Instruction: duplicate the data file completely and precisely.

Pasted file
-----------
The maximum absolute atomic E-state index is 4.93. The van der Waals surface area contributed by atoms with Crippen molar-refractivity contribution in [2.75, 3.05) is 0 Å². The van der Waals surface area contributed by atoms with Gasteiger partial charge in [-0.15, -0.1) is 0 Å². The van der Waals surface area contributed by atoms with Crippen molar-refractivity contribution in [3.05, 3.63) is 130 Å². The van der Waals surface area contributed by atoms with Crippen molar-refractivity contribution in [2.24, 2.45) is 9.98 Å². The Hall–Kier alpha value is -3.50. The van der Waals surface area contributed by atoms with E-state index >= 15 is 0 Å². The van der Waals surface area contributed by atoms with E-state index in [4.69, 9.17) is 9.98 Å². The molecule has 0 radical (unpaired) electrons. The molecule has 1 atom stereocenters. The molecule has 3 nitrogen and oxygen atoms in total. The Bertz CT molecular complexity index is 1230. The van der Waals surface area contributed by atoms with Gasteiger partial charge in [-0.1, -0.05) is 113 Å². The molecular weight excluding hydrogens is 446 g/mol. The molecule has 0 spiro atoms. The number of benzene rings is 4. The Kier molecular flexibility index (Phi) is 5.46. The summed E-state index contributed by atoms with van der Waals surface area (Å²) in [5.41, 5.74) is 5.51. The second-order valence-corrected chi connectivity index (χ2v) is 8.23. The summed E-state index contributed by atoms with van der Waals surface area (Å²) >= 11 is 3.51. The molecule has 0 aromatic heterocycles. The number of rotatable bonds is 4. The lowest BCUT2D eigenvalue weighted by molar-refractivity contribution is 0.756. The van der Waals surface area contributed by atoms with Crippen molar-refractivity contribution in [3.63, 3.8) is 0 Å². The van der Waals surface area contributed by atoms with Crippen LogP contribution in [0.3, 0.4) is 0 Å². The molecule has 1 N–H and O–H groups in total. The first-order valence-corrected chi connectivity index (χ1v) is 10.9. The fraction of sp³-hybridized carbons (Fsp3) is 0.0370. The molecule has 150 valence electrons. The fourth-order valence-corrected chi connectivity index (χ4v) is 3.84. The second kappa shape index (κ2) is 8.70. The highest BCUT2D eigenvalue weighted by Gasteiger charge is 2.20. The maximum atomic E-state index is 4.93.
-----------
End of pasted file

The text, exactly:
The maximum absolute atomic E-state index is 4.93. The van der Waals surface area contributed by atoms with Crippen molar-refractivity contribution in [2.75, 3.05) is 0 Å². The van der Waals surface area contributed by atoms with Gasteiger partial charge in [-0.15, -0.1) is 0 Å². The van der Waals surface area contributed by atoms with Crippen molar-refractivity contribution in [3.05, 3.63) is 130 Å². The van der Waals surface area contributed by atoms with Crippen molar-refractivity contribution in [2.24, 2.45) is 9.98 Å². The Hall–Kier alpha value is -3.50. The van der Waals surface area contributed by atoms with E-state index >= 15 is 0 Å². The van der Waals surface area contributed by atoms with E-state index in [4.69, 9.17) is 9.98 Å². The molecule has 0 radical (unpaired) electrons. The molecule has 1 atom stereocenters. The molecule has 3 nitrogen and oxygen atoms in total. The Bertz CT molecular complexity index is 1230. The van der Waals surface area contributed by atoms with Gasteiger partial charge in [-0.1, -0.05) is 113 Å². The molecular weight excluding hydrogens is 446 g/mol. The molecule has 0 spiro atoms. The number of benzene rings is 4. The Kier molecular flexibility index (Phi) is 5.46. The summed E-state index contributed by atoms with van der Waals surface area (Å²) in [5.41, 5.74) is 5.51. The second-order valence-corrected chi connectivity index (χ2v) is 8.23. The summed E-state index contributed by atoms with van der Waals surface area (Å²) >= 11 is 3.51. The molecule has 0 aromatic heterocycles. The number of rotatable bonds is 4. The lowest BCUT2D eigenvalue weighted by molar-refractivity contribution is 0.756. The van der Waals surface area contributed by atoms with Crippen molar-refractivity contribution in [3.63, 3.8) is 0 Å². The van der Waals surface area contributed by atoms with Crippen LogP contribution in [0.3, 0.4) is 0 Å². The molecule has 1 N–H and O–H groups in total. The first-order valence-corrected chi connectivity index (χ1v) is 10.9. The fraction of sp³-hybridized carbons (Fsp3) is 0.0370. The molecule has 150 valence electrons. The fourth-order valence-corrected chi connectivity index (χ4v) is 3.84. The second kappa shape index (κ2) is 8.70. The highest BCUT2D eigenvalue weighted by Gasteiger charge is 2.20. The maximum atomic E-state index is 4.93.